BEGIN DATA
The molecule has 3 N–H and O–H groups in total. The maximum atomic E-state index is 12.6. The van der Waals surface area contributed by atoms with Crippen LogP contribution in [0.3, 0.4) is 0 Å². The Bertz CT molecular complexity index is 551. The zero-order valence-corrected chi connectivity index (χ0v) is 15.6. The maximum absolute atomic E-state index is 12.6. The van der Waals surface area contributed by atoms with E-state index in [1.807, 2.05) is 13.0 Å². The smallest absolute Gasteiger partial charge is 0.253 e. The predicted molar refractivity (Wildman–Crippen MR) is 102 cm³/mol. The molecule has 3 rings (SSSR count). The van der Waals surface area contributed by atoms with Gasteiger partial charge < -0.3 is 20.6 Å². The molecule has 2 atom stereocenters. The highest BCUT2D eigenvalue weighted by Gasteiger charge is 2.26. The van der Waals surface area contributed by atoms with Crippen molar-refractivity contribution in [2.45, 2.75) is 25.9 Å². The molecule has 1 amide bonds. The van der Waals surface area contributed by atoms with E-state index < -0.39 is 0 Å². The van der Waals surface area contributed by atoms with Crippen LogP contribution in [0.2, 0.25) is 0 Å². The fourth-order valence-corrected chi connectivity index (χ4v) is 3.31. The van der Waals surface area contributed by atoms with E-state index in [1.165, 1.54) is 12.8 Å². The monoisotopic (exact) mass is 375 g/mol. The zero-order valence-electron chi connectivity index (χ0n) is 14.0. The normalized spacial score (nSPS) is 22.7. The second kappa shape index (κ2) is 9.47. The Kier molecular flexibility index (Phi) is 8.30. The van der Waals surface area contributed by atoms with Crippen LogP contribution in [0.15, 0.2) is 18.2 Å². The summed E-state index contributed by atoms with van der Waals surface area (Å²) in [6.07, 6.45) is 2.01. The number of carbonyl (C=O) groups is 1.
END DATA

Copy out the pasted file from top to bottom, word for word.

The molecule has 3 N–H and O–H groups in total. The maximum atomic E-state index is 12.6. The van der Waals surface area contributed by atoms with Crippen LogP contribution in [0.3, 0.4) is 0 Å². The Bertz CT molecular complexity index is 551. The zero-order valence-corrected chi connectivity index (χ0v) is 15.6. The maximum absolute atomic E-state index is 12.6. The van der Waals surface area contributed by atoms with E-state index in [1.807, 2.05) is 13.0 Å². The smallest absolute Gasteiger partial charge is 0.253 e. The predicted molar refractivity (Wildman–Crippen MR) is 102 cm³/mol. The molecule has 3 rings (SSSR count). The van der Waals surface area contributed by atoms with Gasteiger partial charge < -0.3 is 20.6 Å². The molecule has 2 atom stereocenters. The highest BCUT2D eigenvalue weighted by Gasteiger charge is 2.26. The van der Waals surface area contributed by atoms with Crippen molar-refractivity contribution in [2.45, 2.75) is 25.9 Å². The molecule has 1 amide bonds. The van der Waals surface area contributed by atoms with E-state index < -0.39 is 0 Å². The van der Waals surface area contributed by atoms with Crippen LogP contribution in [0.2, 0.25) is 0 Å². The fourth-order valence-corrected chi connectivity index (χ4v) is 3.31. The van der Waals surface area contributed by atoms with E-state index in [1.165, 1.54) is 12.8 Å². The monoisotopic (exact) mass is 375 g/mol. The zero-order valence-electron chi connectivity index (χ0n) is 14.0. The normalized spacial score (nSPS) is 22.7. The second kappa shape index (κ2) is 9.47. The Kier molecular flexibility index (Phi) is 8.30. The van der Waals surface area contributed by atoms with Crippen LogP contribution in [0.15, 0.2) is 18.2 Å². The summed E-state index contributed by atoms with van der Waals surface area (Å²) in [6.07, 6.45) is 2.01. The number of carbonyl (C=O) groups is 1.